This is the second article in the series titled, "Your First Lesson In Vim". These articles are written with a goal of helping out new Vim users by teaching the awesomeness of the Vim editor and there by extending the Vim community. Vim though quite powerful, has a bad rep for being hard to learn and hard to get started with. So, even when someone is interested in learning about Vim, that infamous learning curve seem to be scaring them off. This series is going to put an end to all of that.

Vim Logo

In the last article Introduction & Installation we have seen why Vim is the best and coolest editor ever. Hopefully after watching Damian Conway's YouTube video given at the end of that article, you would agree. In this article we will experience Vim for the first time. We will learn about the various modes of operations in Vim. And, most importantly as the title of the article suggests, we will learn How to Exit Vim.

First thing's first, You have to open Vim. Duh!. You can do that either by directly searching for Vim in your Search box or by typing vim in to your terminal. If you want to start off with gvim then open that instead. Your Gvim or Mac Vim would look something like this.

Gvim startup picture

If you have already tried to type something, you would observe that there is something shady going on here. For example, if you type hello world you might observe that only world is displayed and hello is no where to be seen. Try it out for yourself. This happens because of the infamous Vim modes. One of the first things you have to realize while using Vim is that its not like your typical run of the mill text editor. Vim works a bit differently and Modes is one of the key things that makes vim different. So, let's take a look at them.

Broadly speaking Vim has Four major modes of operation. That number keeps changing depending on who you're talking to because there are a few more modes that can technically be called sub-modes but some people insist on treating them as Seperate modes. But to keep things simple here 4 is the magic number for you and 4 is the answer to Life, Universe and Everything. Not 42, 4!

The modes are :

Normal Mode

Normal mode is the default mode you will be in when you open Vim. Normal mode is used for altering, deleting and formatting text. You won't be inserting any new text into the document in this mode. Normal Mode is the mode you will be spending most of your time in. You can get to Normal mode by pressing ESC from any other mode. One of the main things you will be doing in this mode is moving around your document.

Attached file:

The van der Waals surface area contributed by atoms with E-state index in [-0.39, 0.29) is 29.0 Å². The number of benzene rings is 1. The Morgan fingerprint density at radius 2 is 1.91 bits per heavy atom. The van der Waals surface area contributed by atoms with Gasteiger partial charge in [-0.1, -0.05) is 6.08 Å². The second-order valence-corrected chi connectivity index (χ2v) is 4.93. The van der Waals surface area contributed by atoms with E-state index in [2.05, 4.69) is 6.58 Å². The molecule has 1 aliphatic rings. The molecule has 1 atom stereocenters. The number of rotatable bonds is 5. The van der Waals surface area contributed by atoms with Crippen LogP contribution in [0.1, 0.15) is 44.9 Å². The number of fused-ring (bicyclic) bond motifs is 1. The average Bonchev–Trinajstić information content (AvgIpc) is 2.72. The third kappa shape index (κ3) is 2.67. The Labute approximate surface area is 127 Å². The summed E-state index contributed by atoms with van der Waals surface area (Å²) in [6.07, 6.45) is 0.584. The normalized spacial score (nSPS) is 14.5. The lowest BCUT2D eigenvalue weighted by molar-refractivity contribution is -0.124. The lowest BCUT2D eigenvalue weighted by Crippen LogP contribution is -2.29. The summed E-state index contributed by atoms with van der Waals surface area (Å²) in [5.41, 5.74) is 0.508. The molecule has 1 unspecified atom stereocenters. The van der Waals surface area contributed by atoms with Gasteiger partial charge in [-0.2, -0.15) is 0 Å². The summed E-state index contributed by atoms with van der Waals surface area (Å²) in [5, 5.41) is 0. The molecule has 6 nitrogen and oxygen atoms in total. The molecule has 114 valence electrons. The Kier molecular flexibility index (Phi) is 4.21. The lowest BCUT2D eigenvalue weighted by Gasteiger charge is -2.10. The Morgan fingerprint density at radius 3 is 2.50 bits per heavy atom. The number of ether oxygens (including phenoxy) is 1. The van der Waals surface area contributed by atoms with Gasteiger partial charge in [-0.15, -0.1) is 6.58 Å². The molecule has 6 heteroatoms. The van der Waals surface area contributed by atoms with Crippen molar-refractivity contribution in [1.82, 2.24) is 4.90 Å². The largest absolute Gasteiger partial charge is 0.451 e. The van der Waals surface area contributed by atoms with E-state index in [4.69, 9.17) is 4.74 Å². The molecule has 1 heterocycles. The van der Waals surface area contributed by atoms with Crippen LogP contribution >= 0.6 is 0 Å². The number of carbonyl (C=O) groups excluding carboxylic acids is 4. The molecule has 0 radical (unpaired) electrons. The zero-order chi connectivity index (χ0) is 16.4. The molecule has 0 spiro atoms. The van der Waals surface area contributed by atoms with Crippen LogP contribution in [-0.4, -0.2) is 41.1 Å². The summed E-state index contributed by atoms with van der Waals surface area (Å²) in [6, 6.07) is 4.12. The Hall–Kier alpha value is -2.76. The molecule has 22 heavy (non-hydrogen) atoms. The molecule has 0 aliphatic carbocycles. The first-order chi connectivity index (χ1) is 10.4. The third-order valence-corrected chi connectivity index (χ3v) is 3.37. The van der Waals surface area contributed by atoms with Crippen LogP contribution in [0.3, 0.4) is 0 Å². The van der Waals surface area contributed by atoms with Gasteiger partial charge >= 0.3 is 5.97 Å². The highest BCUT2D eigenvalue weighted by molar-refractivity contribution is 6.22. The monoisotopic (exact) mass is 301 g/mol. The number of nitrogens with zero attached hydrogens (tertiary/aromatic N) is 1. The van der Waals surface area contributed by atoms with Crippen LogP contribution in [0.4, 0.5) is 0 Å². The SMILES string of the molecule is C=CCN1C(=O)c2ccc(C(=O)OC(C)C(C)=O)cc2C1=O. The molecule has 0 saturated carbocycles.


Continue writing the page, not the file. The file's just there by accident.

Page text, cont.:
To move around the file in the window you might usually be using arrow keys. In Vim they will work the way you expect them to, but instead vim advises to use h .. j .. k .. l for moving the cursor. The reason why this came to be and the advantages of this will be apparent in the next article but for now let's see how this works.

h moves the cursor left, l moves it right

j moves the cursor down, k moves it up

This following picture would make the idea clear.

vim navigation

If you are thinking to stick with the arrow keys instead of h j k l, it is fine. There are a lot of people who use vim this way. But trust me when I say using h j k l speeds up you work flow a lot. Once you get used to this you wouldn't want to use arrow keys anymore. But anyway we will discuss more about the this in the next article.

Working in Normal mode, you will see how everything you do get's easy in Vim. For a quick sneak peak of some commands.

Command What it does?
dd Copy (yank) the current line
p paste the copied text below the current line
u Undo your previous change
gg Go to the beginning of the file
G Go to the end of the file

From now on you don't have to awkwardly select the full line with your mouse to delete it. All you have to do is press dd and that sucker goes away.

Didn't mean to delete it? No problem. Just hit u and it undoes the delete. No more holding down Ctrl and z. Alsou for undo is so simple to remember. What does Z even mean in Ctrl + z? And how did that become synonymous to Undo?

Similarly no more Ctrl + c and Ctrl + v to copy and paste. yy and p got you covered.

So you see, Vim sticks to its philosophy of making you productive. Imagine all the keystrokes you save per day, per year. So, switching to Vim doesn't just improve your productivity, it take care of your health too. With every Key you saved keeps you a key away from getting Carpel Tunnels and RSI. So, Use Vim - Stay healthy. :]

You might be happy with using Ctrl+c to copy and Ctrl+v to paste in your plain old editor. Its absolutely fine but Vim offers a simple and easy alternative and honestly the choice is pretty clear.

Anyways, that is about Normal mode for now. We will discuss more later when required. Let's look at Insert mode.

Insert Mode

As the name suggests Insert mode is where you will inserting text and that is all you will be doing in here. You enter Insert mode by pressing i in Normal mode . And in almost all Vim distributions you should see a noticeable change in the cursor right away. It would have changed from a block type cursor () to an I-beam (|). That's your indication that you're in Insert mode. In another tutorial we will see how you make that even more apparent. Whatever you type in Insert mode would be displayed on the file literally. If you type a b c, it types in those characters in to the file as you would expected. Contrast this from pressing dd in Normal mode which doesn't print them on the file but instead does something to the file (In this case, a delete operation).

Unlike other editors you wont be spending much time here and Infact I'd advise you to get out of Insert mode once you are done typing. To go out of Insert mode you just have to press Esc and you will be back in Normal Mode.